Listen to Us: Black Survivors in the Mental Health Care System

In few days the Black History Month will finish and Spectacle is contributing to this important event by republishing an old and powerful documentary about institutionalized racism in mental health care. The documentary “Listen to Us: Black Survivors of the Mental Health Care System“, collects experiences of mental illness and the impact of institutional treatment on black people’s lives.

The trailer:

Unfortunately the experience of unlawful detention in mental health care institutions and the effects of the stereotype of being “black and dangerous” is still relevant today. We hope this document from the ’90, will raise awareness and contribute to make mental health care better.

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Listen to Us: Black Survivors of the Mental Health Care System

This powerful and emotionally distressing documentary tells the story of black former mental health patients caught up in a psychiatric system reputed to be institutionally racist. These black patients became increasingly vulnerable to unlawful treatment and discrimination once The Mental Health Act (1983) permitted patients to be detained against their will.

 

These brave survivors speak out about their personal experiences and describe what it means to be black and mentally ill. You get the feeling that these people were misunderstood, misdiagnosed and racially stereotyped as “black and dangerous”. Furthermore, the disturbingly low lack of patient support for black patients also denied them the comfort and security of which they were entitled.

Their stories examine the harsher side of a typical mental health institution, in relation to the measures of control used upon patients. This includes factors concerning higher doses of medication, seclusion, control, and constraint.

In this documentary, former patients speak out about their life before, during, and after their incarceration. You follow them through their journeys of confusion and turmoil. Firstly, their struggles to understand their illnesses, and how they cope with the side effects of medication. Then secondly, their attempt to rebuild their lives and overcome their dreadful experiences that they suffered.

Listen to Us, filmed in the late 90s is an insightful and important viewing, and its a topic still widely relevant today. Little has changed within the last decade which indicates that the problem hasn’t gone away. However in spite of this, treatment received by various black ethnicities is continually less widely reported.

Statistically black people are more likely to be diagnosed with a mental health problem, and are three to five times more likely to be diagnosed or admitted to hospital for schizophrenia than any other group. Also when it comes the populations of prisons and secure units, black people are again over-represented.

There is still a way to go before this group can get the support and understanding they need to secure successful treatment. This documentary highlights these points and demonstrates that their voices still need to be heard, as the title Listen to Us indicates.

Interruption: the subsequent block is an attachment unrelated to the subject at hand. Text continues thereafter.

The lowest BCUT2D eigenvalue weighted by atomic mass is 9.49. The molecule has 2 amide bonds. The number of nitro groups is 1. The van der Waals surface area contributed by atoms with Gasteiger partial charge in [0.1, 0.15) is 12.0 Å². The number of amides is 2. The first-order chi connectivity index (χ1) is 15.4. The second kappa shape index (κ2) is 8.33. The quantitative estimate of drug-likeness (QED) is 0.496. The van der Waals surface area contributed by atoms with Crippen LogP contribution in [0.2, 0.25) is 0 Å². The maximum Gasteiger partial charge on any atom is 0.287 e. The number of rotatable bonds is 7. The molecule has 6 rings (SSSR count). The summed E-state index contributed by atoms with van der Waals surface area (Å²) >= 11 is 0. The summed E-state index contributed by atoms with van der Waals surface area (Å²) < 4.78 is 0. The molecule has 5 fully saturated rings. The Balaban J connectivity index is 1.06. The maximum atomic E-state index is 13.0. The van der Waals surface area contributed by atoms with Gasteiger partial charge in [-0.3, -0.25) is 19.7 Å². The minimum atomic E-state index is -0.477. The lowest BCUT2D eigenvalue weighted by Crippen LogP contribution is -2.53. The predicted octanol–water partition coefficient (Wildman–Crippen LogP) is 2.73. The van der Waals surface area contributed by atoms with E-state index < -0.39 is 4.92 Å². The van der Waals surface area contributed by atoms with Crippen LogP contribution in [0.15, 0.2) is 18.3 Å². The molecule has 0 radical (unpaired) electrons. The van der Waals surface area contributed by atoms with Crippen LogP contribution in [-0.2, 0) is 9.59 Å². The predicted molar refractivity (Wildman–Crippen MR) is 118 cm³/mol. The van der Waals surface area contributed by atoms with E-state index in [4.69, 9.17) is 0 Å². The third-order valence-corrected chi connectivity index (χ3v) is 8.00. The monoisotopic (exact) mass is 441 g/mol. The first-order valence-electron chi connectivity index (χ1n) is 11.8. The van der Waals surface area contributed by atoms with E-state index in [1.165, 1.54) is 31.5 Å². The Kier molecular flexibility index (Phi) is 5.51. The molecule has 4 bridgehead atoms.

Buy Listen to Us on DVD click here

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John ‘Black Power Salute’ Carlos speaks in London 21st May 2012

John Carlos, who marked his medal at the 1968 games with a raised fist ‘black power’ salute, will speak about inequality, resistance and struggle in London on Monday 21st  May 2012 at a meeting organised by members of the RMT trade union on the London Underground and sponsored by the Fire Brigades Union. The famous gesture by John Carlos and fellow medal winner Tommie Smith epitomised resistance to racism.
The world is under the spell of the Olympics 2012. In these times of global gathering around an sports event, resistance is the best Olympic spirit according to Olympic athlete Carlos. Resistance against inequality and being pro human rights.

At the Olympic Games in Mexico City John Carlos created one of the most powerful images of all times. When the American anthem started, he and Tommie Smith bowed their heads and raised their fists to represent the Black Power movement of that time. Their way of dressing and posing represented symbols for working people, black poverty, peace, and lynch mob victims. In defies of the important Olympic rule: no politics. This controversial gesture created huge debates about politics. Carlos’ athletic career was over, but his human rights spirit did not die. He represents personal sacrifice for humanity and equality and this is your chance to hear him speak in real life.

John Carlos will be joined by activist and campaigner  Doreen Lawrence, whose son Stephen was murdered by racists and whose long battle for justice brought the conviction of two of his killers earlier this year. Also on the platform will be Janet Alder, whose brother Christopher died in police custody, and Unite Against Fascism joint secretary Weyman Bennett.
Other speakers include Samantha Rigg-David from the Sean Rigg Campaign for Justice and Change and United Friends and Families Campaign, Sharhabeel Lone of the We are Babar Ahmad Campaign, FBU general secretary Matt Wrack and Mac McKenna, an RMT activist on London Underground.

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Click London Olympics for more blogs
See our Olympics project pages for more information and videos.
Or visit PlanA our general blog on urbanism, planning and architecture.

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